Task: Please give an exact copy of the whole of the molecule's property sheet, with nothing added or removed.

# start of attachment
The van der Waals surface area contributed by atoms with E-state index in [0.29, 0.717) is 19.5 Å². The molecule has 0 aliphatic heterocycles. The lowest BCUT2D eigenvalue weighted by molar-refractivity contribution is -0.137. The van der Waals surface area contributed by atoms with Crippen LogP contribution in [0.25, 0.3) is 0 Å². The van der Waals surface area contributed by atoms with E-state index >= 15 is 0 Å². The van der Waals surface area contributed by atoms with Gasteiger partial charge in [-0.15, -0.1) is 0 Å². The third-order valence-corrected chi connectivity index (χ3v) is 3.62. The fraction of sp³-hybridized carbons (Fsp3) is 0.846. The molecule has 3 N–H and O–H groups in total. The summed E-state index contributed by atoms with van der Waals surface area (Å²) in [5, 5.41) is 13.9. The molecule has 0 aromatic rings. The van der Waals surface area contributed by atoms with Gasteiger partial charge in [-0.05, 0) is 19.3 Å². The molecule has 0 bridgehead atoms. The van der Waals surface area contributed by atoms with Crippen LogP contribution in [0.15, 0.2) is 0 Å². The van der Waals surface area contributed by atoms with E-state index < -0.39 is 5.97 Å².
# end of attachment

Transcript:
The van der Waals surface area contributed by atoms with E-state index in [0.29, 0.717) is 19.5 Å². The molecule has 0 aliphatic heterocycles. The lowest BCUT2D eigenvalue weighted by molar-refractivity contribution is -0.137. The van der Waals surface area contributed by atoms with Crippen LogP contribution in [0.25, 0.3) is 0 Å². The van der Waals surface area contributed by atoms with E-state index >= 15 is 0 Å². The van der Waals surface area contributed by atoms with Gasteiger partial charge in [-0.15, -0.1) is 0 Å². The third-order valence-corrected chi connectivity index (χ3v) is 3.62. The fraction of sp³-hybridized carbons (Fsp3) is 0.846. The molecule has 3 N–H and O–H groups in total. The summed E-state index contributed by atoms with van der Waals surface area (Å²) in [5, 5.41) is 13.9. The molecule has 0 aromatic rings. The van der Waals surface area contributed by atoms with Gasteiger partial charge in [-0.05, 0) is 19.3 Å². The molecule has 0 bridgehead atoms. The van der Waals surface area contributed by atoms with Crippen LogP contribution in [0.15, 0.2) is 0 Å². The van der Waals surface area contributed by atoms with E-state index < -0.39 is 5.97 Å².